The CSE convened, on June 16, 2010, to review the student's educational program for the 2010-11 school year (see Dist. Ex. 23 at p. 103).  The June 2010 discussed a range of options for the student for the 2010-2011 school year, including resource room services, a special class, and a therapeutic day program; however, the parents asked that recommendation for a more restrictive placement be postponed until information about the student's performance in summer school was available (id. at p. 108).[4]  The June 2010 CSE recommended a general education class setting for science and mathematics and a 15:1 special class for English, social studies, and an "academic support period," as well as one counseling session per week (id. at pp. 103, 108).  According to the June 2010 IEP, the student's therapist expressed to the CSE that the student's needs related to a diagnosis of an oppositional defiant disorder should be prioritized (id. at p. 107).  The June 2010 IEP also reflects that the student remained involved with the persons in need of supervision (PINS) program (id.).  The June 2010 CSE recommended that the student undergo a psychiatric evaluation and that the CSE reconvene after such evaluation (id. at p. 108).  As per the CSE recommendation, the student underwent a psychiatric evaluation on June 21, 2010 (see Dist. Ex. 26).

            Relative to the pending disciplinary matter, the district, student, and parents executed a stipulation of settlement (stipulation) on July 5 and August 8, 2010, respectively, which provided that the student would plead guilty to the disciplinary charges and that the parents and student would waive their rights to a superintendent's hearing, "as well as any other administrative and/or judicial proceedings pertaining to the discipline," and an MDR, as well as their right to appeal the matter (Dist. Ex. 21 at pp. 97-98).  Pursuant to the stipulation, the student was immediately suspended for the remainder of the 2009-2010 school year and the first quarter of the 2010-11 school year (id. at pp. 98).  The stipulation also required the student to consistently participate in private counseling and in alternative instruction provided by the district, consent to communications between the school and private counselors, and refrain from entering school grounds during the term of suspension (id. at pp. 98-99).  Finally, the stipulation required that, when the student returned to school, she would meet regularly with the principal, participate in counseling, have her right to campus walk-off privileges revoked, and remain on probation during the rest of her time in the high school (id. at p. 99).  The stipulation was made part of the student's disciplinary record (id. at p.100).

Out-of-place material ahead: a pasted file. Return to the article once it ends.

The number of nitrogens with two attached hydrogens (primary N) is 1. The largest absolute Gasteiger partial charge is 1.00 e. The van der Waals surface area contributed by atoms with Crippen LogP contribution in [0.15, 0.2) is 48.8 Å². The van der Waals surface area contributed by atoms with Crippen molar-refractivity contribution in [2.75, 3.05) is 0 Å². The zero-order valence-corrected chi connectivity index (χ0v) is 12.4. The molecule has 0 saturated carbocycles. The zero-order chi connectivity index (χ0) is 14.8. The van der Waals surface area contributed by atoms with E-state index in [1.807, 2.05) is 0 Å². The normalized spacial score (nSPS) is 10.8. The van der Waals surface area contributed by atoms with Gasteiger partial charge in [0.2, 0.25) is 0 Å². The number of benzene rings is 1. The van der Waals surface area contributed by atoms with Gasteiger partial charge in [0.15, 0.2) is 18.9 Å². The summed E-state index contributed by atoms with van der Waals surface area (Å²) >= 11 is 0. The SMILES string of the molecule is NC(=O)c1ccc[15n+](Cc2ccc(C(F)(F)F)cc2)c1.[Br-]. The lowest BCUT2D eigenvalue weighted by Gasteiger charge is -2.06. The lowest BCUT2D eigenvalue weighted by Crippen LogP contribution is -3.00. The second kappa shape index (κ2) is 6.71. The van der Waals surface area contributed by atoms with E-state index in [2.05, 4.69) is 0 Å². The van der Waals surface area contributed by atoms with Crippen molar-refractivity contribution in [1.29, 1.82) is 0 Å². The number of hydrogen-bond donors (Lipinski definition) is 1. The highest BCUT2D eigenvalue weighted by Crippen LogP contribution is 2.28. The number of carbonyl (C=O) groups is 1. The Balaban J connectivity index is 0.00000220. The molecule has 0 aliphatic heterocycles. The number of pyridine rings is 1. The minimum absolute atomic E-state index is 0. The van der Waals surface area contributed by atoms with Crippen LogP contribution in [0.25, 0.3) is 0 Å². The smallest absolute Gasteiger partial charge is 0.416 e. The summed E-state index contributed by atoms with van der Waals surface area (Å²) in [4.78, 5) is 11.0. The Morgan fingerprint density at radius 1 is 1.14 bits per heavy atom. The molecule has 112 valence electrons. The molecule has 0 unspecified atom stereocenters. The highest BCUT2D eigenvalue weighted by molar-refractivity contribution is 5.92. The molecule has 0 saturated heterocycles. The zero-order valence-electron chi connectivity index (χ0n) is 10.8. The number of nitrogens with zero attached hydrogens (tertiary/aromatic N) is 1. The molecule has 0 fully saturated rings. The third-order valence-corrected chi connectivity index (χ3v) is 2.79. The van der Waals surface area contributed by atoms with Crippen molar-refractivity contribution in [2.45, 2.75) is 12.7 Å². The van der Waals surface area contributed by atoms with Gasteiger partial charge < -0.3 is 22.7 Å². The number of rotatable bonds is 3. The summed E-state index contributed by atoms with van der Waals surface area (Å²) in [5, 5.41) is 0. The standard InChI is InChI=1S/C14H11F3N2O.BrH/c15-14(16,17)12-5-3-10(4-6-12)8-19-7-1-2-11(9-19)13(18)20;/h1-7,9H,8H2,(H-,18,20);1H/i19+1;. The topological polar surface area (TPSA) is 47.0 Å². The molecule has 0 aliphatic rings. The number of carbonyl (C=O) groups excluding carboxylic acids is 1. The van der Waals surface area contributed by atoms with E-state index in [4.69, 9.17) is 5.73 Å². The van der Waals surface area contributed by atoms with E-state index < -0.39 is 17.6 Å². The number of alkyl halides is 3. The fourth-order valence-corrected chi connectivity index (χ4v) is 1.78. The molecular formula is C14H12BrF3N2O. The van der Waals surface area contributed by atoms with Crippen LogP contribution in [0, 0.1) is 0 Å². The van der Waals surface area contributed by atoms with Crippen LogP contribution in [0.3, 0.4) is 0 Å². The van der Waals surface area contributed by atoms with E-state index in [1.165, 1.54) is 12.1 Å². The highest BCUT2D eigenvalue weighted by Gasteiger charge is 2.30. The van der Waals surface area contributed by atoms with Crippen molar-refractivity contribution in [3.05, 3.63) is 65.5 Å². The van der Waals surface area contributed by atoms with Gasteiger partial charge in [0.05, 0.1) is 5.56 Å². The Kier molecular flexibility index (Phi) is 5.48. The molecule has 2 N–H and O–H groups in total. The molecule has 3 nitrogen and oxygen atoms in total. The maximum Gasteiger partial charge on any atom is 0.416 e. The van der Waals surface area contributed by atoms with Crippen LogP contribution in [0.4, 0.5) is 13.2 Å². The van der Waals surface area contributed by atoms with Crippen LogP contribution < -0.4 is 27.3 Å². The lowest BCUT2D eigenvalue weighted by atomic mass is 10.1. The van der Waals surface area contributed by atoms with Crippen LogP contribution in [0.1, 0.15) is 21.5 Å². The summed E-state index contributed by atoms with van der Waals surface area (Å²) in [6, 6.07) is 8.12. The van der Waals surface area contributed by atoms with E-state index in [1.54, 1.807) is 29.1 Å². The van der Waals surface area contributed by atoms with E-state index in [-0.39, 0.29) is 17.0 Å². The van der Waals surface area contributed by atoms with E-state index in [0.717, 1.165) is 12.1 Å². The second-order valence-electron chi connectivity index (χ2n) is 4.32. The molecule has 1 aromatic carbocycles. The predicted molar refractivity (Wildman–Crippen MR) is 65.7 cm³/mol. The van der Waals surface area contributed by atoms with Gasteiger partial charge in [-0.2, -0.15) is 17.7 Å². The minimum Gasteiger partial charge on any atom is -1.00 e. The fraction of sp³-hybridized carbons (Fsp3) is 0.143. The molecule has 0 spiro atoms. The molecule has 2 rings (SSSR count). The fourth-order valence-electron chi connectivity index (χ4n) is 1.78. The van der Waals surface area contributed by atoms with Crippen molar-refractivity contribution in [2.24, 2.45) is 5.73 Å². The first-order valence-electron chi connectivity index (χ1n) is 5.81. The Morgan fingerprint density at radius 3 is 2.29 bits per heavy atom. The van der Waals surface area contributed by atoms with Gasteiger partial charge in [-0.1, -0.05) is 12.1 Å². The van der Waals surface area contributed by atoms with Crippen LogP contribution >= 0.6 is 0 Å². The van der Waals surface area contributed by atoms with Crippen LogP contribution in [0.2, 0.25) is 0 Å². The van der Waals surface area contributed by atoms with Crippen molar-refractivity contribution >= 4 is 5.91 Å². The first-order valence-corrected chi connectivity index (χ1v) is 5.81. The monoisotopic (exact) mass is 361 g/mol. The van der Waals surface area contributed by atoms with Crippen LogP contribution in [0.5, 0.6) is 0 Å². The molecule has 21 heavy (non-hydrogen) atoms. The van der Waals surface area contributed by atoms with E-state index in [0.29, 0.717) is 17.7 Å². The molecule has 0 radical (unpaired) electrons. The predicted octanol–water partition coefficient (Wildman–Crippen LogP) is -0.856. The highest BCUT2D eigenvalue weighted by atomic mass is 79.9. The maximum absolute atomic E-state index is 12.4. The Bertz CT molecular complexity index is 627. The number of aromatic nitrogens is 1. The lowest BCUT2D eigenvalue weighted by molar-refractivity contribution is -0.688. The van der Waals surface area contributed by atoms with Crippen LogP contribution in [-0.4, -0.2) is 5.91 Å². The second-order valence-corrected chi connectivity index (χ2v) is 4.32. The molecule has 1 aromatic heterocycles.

In accordance with the stipulation, the student served her out-of-school suspension and was subsequently permitted to return to the district high school on November 15, 2010, at the start of the second quarter of the 2010-11 school year (see Tr. p. 871; Dist. Ex. 21 at p. 98).  However, shortly thereafter, on November 22, 2010, the student was admitted to the hospital for over one week and, on December 1, 2010, entered the hospital's outpatient day program (Tr. pp. 872-73, 876-77; Dist. Exs. 32 at p. 135; 39).  The district provided academic instruction for the student for up to 10 hours per week while the student was admitted to the hospital and when she attended the hospital day program. (see Dist. Exs. 30; 31).